Article originally published in the Summer 2019 Alzheimer’s Update
Family members often ask us for tips on how to introduce a formal caregiver to their family member who has dementia. At some point in the dementia disease process, family caregivers will find they need a little help and will hire a formal caregiver. Bringing a new caregiver into the home is important, but often met with some trepidation. Family members with dementia appreciate familiar faces and a routine; they often don’t want you to leave them in the care of a “stranger.” Here are some tips that you might find helpful.
- First, keep your expectations low for the first couple of visits from a formal caregiver. You might even plan on staying in the home as your family member gets used to the idea. You could test out the system by stepping aside for a few moments: spend some time in another room, go out into the garden or go for a short neighborhood walk.
- Second, expect that your family member with dementia won’t remember the “new” caregiver and may be surprised to see him or her on the 3rd, 4th or 20th visit. Alzheimer’s disease affects memory. New information, such a new face, can be difficult to retain.
- Third, help your new caregiver out by setting up a couple of activities you know your family member will like. This could be “Movie Day” with a Kathryn Hepburn movie and popcorn, or a baking day that involves making cookies together. Other ideas include getting a manicure, going on walks, or looking at family photo albums. When your family member is engaged with the new caregiver, quietly leave the house. If you can, avoid explaining where you’re going, when you’ll be back, or why you’re doing this. If it seems appropriate, take the time to thank your family member for spending time with the new caregiver. Let them know they are helping you.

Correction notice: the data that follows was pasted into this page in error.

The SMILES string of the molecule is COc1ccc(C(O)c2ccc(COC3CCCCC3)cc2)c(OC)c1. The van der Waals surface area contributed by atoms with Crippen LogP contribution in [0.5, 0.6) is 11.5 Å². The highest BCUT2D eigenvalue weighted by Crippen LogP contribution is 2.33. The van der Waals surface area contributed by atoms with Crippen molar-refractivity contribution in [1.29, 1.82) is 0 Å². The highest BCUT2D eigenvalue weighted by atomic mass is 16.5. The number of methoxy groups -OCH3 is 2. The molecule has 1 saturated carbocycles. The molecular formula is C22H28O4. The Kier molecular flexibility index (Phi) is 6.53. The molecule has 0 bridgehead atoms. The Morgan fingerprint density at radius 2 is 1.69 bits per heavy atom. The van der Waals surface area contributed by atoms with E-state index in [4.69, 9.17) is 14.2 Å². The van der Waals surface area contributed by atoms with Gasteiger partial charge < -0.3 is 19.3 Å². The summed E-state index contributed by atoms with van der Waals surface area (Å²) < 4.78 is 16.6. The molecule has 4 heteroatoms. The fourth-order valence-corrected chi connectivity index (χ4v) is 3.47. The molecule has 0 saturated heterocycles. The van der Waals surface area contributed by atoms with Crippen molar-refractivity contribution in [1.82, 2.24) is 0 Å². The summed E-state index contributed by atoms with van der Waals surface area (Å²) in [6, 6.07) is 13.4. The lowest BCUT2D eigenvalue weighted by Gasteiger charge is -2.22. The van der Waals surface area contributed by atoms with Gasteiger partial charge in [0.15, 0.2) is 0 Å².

- Finally, and importantly, expect this transition to be difficult for you. After being “on” for so long, it is difficult to let go (even for a couple hours). Thus, it is important for you to plan ahead too. Make those first outings easy, so if you really want to go back, you can. For example, a cup of coffee with an understanding friend, a trip to the library, maybe just lunch in restaurant by yourself. You will get the hang of it, but it does take practice. Know that these breaks are important and that they need to be a priority for you. There will be plenty to do when you get home.
The best way to find someone who can team up with you is to call a local organization. In Portland, the Multnomah County Family Caregiver Support Program offers help and support, 503-988-3646. The Alzheimer’s Association can also be a great source of support, 800-272-3900. Oregon Care Partners offers free caregiver training (on-line and in-person), 1-800-930-6851.
Follow me, and other caregivers, on Twitter @AllisonLindauer.
Allison Lindauer, Ph.D., N.P. is Assistant professor and director of outreach, recruitment and education for the Layton Aging and Alzheimer’s Disease Center.